So we lost another cohort member this week. Though I now have enough distance to speak of it a tad more reflectively and a tad more poetically, that was far from my first reaction. My first reaction was shock followed quickly by anger and then resentment. I hate to admit it, but I was so angry that they could not stick it out…that the rest of life (and some legit very very very good reasons) had caused a reshuffling of time and priorities and there just was n0t reasonable room for continuing on in the program at this time. As I am a DIY guru of the importance of rest and balance and listening to your schedule and curating it so that you do what you do best, hearing that someone I care for was doing the smart thing rather than running themselves ragged should have been music to my ears. But…not so much. Hearing that someone I care for was doing the smart thing felt like betrayal. When I began to feel these things and probe slightly into my own reactions, I began to wonder if a lot of what I had been couching in “caring deeply” may have been thinly veiled “caring deeply for you not because you’re a valid human but because you serve me well in my own journey.” In the first scenario, I am sad because I know it was so hard for you to navigate and wrestle with. In the second scenario, I am sad because you were a useful part of my own plan and now that you are gone, I feel like things might not be so easy for me….which makes me angry.
Being reminded of your own dark and selfish soul is never easy but the good news is that coming to this choice bit of awareness was enough to jolt me from anger into empathy…from sitting and pitying my own loss to seeing the world from a bit of a larger perspective where maybe, just maybe, I was not the center of the universe rather one part of a wonderfully diverse interconnected web.
So we lost another cohort member this week. I still wish it was not so…that just as Thanksgiving in Canada happens super early, so too might April Fool’s Day and this business will all be forgotten and life will be back to normal and we all just placidly complain about 803.
But…I know that is not what the future holds so in the meantime, I am trying to do my best to keep on moving along. I am trying to do my best to love my remaining cohort members as best I can and yet do so with a much more open hand rather than a grasped fist….pull them along if they need the help but also let them go too when it is their time just as (and I totally hope this never happens) they would do with me should I need it.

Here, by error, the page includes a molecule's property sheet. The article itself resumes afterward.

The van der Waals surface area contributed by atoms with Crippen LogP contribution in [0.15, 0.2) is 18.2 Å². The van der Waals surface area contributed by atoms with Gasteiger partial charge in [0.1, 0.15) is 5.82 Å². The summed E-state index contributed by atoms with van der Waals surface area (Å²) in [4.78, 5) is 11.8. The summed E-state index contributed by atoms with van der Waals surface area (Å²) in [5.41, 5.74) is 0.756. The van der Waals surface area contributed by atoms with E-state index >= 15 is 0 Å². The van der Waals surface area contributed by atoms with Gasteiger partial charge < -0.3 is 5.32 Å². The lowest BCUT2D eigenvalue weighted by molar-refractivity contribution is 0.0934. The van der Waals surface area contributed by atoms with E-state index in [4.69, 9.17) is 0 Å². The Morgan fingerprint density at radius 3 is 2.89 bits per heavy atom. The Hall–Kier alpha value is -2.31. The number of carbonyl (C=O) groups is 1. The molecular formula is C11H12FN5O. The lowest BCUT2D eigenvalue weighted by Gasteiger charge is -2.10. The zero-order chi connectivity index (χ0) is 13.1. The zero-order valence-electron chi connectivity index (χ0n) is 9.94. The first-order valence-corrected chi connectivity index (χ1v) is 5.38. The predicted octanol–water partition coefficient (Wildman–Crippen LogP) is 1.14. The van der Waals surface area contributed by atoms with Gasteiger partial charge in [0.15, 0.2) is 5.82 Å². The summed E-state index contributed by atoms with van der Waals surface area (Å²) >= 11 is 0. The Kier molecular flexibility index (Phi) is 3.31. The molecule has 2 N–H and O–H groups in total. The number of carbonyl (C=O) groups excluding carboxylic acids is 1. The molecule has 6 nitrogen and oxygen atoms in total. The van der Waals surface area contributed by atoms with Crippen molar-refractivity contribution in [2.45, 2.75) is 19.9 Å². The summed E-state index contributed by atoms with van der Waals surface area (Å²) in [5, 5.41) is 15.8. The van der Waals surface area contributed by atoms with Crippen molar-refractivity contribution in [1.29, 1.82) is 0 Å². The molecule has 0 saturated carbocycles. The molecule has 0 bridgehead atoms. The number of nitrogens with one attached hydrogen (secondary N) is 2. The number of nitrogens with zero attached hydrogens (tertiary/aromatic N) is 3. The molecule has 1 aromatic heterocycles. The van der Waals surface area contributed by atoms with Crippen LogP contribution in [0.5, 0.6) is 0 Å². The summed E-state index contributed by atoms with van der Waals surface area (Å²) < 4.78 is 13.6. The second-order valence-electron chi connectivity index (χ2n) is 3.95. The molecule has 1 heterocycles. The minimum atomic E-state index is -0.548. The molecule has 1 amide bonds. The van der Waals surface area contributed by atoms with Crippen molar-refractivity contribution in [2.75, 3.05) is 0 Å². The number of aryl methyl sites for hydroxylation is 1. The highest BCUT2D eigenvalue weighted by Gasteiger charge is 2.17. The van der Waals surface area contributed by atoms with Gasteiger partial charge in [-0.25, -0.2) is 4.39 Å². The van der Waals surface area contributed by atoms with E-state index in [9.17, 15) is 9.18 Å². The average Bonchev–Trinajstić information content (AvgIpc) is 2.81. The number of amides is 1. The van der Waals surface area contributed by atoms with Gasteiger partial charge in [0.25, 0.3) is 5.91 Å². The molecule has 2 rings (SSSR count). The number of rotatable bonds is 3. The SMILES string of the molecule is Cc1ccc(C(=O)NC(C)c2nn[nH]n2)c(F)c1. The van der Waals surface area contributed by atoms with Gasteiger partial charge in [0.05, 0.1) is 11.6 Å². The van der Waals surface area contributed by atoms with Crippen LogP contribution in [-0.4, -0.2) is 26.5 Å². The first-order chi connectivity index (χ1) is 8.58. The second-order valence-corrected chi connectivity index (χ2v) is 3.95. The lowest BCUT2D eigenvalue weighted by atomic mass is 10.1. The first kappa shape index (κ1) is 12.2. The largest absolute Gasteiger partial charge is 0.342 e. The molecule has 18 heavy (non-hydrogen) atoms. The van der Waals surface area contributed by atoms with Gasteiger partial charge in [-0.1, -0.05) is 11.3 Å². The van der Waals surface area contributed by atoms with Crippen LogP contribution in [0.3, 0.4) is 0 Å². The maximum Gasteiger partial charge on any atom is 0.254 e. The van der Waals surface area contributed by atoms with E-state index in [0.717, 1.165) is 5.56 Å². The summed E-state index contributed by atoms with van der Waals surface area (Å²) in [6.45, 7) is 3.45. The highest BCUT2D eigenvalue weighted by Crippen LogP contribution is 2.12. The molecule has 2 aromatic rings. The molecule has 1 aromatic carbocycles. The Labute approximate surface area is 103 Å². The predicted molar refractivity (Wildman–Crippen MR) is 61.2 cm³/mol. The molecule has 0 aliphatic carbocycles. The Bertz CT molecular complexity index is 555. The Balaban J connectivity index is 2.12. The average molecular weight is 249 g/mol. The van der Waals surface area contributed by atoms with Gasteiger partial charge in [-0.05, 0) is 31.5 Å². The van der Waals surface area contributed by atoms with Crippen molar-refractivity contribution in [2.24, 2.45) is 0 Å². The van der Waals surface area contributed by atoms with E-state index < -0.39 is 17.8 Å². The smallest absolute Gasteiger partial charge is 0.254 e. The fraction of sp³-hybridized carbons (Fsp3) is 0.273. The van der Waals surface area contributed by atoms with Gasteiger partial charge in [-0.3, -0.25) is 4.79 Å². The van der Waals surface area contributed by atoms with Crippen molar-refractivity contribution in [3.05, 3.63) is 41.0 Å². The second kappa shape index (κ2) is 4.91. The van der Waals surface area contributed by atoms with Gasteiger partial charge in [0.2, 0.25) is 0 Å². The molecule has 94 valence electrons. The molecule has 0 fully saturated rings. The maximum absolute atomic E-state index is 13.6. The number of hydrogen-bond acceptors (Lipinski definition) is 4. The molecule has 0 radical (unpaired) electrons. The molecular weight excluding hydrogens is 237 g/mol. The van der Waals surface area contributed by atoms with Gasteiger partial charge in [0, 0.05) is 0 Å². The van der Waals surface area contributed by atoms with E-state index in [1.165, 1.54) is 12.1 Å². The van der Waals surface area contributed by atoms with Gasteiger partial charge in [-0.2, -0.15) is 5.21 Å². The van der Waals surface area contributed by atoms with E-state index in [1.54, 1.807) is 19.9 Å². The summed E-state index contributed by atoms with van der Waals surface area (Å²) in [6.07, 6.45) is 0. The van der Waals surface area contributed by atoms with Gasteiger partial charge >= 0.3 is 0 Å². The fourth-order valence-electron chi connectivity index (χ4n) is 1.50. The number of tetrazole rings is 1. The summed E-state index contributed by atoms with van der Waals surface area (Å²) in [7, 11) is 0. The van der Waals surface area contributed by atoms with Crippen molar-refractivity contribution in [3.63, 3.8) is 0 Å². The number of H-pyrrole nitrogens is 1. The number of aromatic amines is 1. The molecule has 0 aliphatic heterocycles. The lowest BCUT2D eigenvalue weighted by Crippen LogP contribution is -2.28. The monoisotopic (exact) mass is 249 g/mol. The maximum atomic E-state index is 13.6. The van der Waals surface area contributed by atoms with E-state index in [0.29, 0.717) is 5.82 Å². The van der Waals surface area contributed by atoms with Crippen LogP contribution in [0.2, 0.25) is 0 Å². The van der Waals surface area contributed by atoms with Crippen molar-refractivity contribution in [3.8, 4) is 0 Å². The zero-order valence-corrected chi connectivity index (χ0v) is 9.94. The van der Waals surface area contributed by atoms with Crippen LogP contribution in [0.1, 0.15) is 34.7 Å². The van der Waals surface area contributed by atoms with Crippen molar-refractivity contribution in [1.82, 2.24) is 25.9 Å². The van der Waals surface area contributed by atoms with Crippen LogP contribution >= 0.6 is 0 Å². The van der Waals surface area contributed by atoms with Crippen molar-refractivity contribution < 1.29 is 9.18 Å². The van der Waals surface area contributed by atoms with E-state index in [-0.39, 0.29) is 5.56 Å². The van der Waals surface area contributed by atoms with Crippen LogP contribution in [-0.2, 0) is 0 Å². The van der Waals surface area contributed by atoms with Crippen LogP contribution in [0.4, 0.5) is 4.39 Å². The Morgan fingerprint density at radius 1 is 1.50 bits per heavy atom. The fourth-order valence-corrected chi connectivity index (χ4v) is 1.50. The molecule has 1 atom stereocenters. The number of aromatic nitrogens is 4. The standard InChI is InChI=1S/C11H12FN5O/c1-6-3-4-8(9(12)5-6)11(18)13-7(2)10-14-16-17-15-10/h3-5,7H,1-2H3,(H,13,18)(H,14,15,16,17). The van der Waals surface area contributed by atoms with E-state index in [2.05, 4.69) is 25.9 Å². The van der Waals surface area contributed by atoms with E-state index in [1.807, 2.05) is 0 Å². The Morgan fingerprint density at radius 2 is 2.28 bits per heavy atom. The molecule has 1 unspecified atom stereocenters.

I hate dealing with feelings. My natural setting is “find numb as quick as possible whenever the feels begin to happen and camp out in numb until the storm passes.” Which is, I know, stupid and growth inhibiting but still…life is so much easier to handle when one can skim along the surface and never enter into the dark murkiness of true wisdom. The true genius of this program has been (so far…maybe in 804 everything changes. We shall see!) that you learn a boatload of things about learning theories and how people know stuff and how you actually should do research but even more, as you go about the experience of learning a boatload of things, you find all the little chinks and cracks and thin places in yourself and constantly have to choose just you are going to do with that new found knowledge…if you are going to sure up what has been revealed or just re-wall paper and hope that the winds aren’t too strong or the temperatures too cold. In this process you see what kind of an academic you want to be when it is all over but even more you see what kind of a person you want to be when it is all going on. Deep stuff indeed. And totally nothing anyone tells you when you first get it into your head that it would be really cool to be able to sign your name “Dr.” and thus apply to a graduate program.
So, it is back to the daily, mundane, not so romantic stuff for me. Back to putting in the words and the hours and the base so that I will be strong when the time comes. And it is glorious too in the mundane. Because this season, for all its daily business, is also a gift if I have eyes to see it.